In a world awash in images, how can we use them to make the news—and our society—better?

“With intelligence and passion, Hariman and Lucaites challenge us to re-think what documentary photographs can and can't do, what they hide and reveal, and how we do and don't see them. Most of all, the authors make clear why these questions are of such great urgency.”
Susie Linfield, author of The Cruel Radiance: Photography and Political Violence

“This is an original work of provocative scholarship that will help change how we think about photography. Reading photojournalism as a public art through which we exercise citizenship and the problems of individual and collective life refigures the relationship between the visual and the political and provides a much more productive account of the role of the image.”
David Campbell, World Press Photo Foundation



Photography and Civic Spectatorship
Robert Hariman and John Louis Lucaites


Publication date: November 16, 2016 978-0-226-34293-1
International publication date: November 30, 2016 $35.00/£24.50

It would be hard to overstate the upheavals in the news industry in recent years. The only thing certain is uncertainty. Well, maybe there’s one more thing: pictures are powerful. As people’s reading habits and access to news changes, news photography continues to hold is own—there’s still nothing that compares when it comes to quickly conveying the sense of a newsworthy moment. What we once might have seen on the front page of a newspaper we may now spy as we trawl Twitter on our smartphones, but our response is the same: a great news photo stops us in our tracks, drawing disparate facts and thoughts and storylines together into one unforgettable image.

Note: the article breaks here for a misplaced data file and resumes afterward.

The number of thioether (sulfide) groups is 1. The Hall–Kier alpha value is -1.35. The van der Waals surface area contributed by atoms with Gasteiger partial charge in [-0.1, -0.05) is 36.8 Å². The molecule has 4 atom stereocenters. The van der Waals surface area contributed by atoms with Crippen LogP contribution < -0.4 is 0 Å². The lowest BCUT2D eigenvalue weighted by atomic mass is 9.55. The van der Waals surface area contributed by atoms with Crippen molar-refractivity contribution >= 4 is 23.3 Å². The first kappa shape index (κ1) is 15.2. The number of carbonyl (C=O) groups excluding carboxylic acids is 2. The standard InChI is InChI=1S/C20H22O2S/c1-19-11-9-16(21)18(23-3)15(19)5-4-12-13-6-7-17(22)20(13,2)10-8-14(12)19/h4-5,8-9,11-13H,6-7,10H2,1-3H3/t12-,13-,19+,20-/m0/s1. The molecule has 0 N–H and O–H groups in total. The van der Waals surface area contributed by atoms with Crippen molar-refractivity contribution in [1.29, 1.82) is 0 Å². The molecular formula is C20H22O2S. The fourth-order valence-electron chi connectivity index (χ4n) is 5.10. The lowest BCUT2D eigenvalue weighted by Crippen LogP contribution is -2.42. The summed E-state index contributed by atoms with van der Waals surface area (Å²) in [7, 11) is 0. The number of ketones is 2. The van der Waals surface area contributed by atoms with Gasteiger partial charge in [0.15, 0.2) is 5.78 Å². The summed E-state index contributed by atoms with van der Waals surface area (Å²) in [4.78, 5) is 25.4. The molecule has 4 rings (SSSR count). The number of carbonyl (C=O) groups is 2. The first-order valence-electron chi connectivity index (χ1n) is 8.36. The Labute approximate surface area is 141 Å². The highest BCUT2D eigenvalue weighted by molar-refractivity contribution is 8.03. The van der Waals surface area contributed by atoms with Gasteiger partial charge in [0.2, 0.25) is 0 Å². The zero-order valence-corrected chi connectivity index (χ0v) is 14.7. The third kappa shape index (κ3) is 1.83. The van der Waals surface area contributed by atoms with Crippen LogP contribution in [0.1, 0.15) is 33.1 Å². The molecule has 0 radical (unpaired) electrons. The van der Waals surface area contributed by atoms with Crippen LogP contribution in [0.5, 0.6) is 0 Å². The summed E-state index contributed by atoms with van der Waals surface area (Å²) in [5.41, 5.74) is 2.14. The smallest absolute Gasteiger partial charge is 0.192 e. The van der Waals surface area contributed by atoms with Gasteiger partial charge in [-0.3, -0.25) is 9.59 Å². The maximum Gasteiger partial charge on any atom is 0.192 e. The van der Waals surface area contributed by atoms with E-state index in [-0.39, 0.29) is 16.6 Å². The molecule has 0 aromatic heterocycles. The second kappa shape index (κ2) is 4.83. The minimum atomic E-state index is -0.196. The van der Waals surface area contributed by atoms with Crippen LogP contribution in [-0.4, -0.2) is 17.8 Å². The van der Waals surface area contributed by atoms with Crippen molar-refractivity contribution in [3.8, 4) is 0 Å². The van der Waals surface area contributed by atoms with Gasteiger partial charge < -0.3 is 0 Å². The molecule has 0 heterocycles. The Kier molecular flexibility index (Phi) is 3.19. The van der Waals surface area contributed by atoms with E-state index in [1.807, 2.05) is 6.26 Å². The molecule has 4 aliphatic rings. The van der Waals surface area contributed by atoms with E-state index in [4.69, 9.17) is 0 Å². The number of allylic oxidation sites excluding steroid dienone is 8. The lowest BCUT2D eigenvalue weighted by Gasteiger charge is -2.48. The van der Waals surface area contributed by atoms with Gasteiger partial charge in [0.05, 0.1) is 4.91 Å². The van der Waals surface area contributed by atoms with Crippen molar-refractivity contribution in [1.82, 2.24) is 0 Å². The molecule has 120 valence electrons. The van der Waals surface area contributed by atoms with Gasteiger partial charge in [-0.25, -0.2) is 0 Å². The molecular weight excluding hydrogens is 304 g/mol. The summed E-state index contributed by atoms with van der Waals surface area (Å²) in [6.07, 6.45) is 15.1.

It’s that power that brought Robert Hariman and John Louis Lucaites to write this book. Making use of dozens of recent, often iconic news photographs, Hariman and Lucaites explore questions like these and make a powerful case for the responsibility of news organizations to provide proper context for their images—but also for citizens to take responsibility to engage seriously with what they see, and to act on it.

Robert Hariman and John Louis Lucaites are the authors of No Caption Needed: Iconic Photographs, Public Culture, and Liberal Democracy.


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